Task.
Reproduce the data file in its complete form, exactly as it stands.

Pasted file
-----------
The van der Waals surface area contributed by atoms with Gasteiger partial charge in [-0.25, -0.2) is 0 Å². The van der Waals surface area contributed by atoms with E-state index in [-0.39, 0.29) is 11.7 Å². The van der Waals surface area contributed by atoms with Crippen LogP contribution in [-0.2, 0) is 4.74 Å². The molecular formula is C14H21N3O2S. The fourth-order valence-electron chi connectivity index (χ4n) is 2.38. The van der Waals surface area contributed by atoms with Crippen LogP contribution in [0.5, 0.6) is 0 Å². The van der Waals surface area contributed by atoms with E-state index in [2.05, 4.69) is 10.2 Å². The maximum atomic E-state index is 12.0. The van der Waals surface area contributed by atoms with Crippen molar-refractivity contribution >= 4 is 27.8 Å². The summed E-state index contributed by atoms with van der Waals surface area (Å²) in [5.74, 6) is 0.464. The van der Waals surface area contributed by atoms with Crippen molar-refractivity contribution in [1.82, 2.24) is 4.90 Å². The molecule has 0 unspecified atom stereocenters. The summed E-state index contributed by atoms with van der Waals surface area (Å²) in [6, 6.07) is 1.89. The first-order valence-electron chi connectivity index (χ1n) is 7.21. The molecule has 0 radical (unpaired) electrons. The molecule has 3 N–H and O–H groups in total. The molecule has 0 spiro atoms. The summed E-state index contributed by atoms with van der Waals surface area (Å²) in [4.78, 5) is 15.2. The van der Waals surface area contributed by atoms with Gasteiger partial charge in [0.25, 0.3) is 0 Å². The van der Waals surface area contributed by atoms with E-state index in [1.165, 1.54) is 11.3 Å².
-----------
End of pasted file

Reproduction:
The van der Waals surface area contributed by atoms with Gasteiger partial charge in [-0.25, -0.2) is 0 Å². The van der Waals surface area contributed by atoms with E-state index in [-0.39, 0.29) is 11.7 Å². The van der Waals surface area contributed by atoms with Crippen LogP contribution in [-0.2, 0) is 4.74 Å². The molecular formula is C14H21N3O2S. The fourth-order valence-electron chi connectivity index (χ4n) is 2.38. The van der Waals surface area contributed by atoms with Crippen LogP contribution in [0.5, 0.6) is 0 Å². The van der Waals surface area contributed by atoms with E-state index in [2.05, 4.69) is 10.2 Å². The maximum atomic E-state index is 12.0. The van der Waals surface area contributed by atoms with Crippen molar-refractivity contribution >= 4 is 27.8 Å². The summed E-state index contributed by atoms with van der Waals surface area (Å²) in [5.74, 6) is 0.464. The van der Waals surface area contributed by atoms with Crippen molar-refractivity contribution in [1.82, 2.24) is 4.90 Å². The molecule has 0 unspecified atom stereocenters. The summed E-state index contributed by atoms with van der Waals surface area (Å²) in [6, 6.07) is 1.89. The first-order valence-electron chi connectivity index (χ1n) is 7.21. The molecule has 0 radical (unpaired) electrons. The molecule has 3 N–H and O–H groups in total. The molecule has 0 spiro atoms. The summed E-state index contributed by atoms with van der Waals surface area (Å²) in [4.78, 5) is 15.2. The van der Waals surface area contributed by atoms with Gasteiger partial charge in [0.25, 0.3) is 0 Å². The van der Waals surface area contributed by atoms with E-state index in [1.165, 1.54) is 11.3 Å².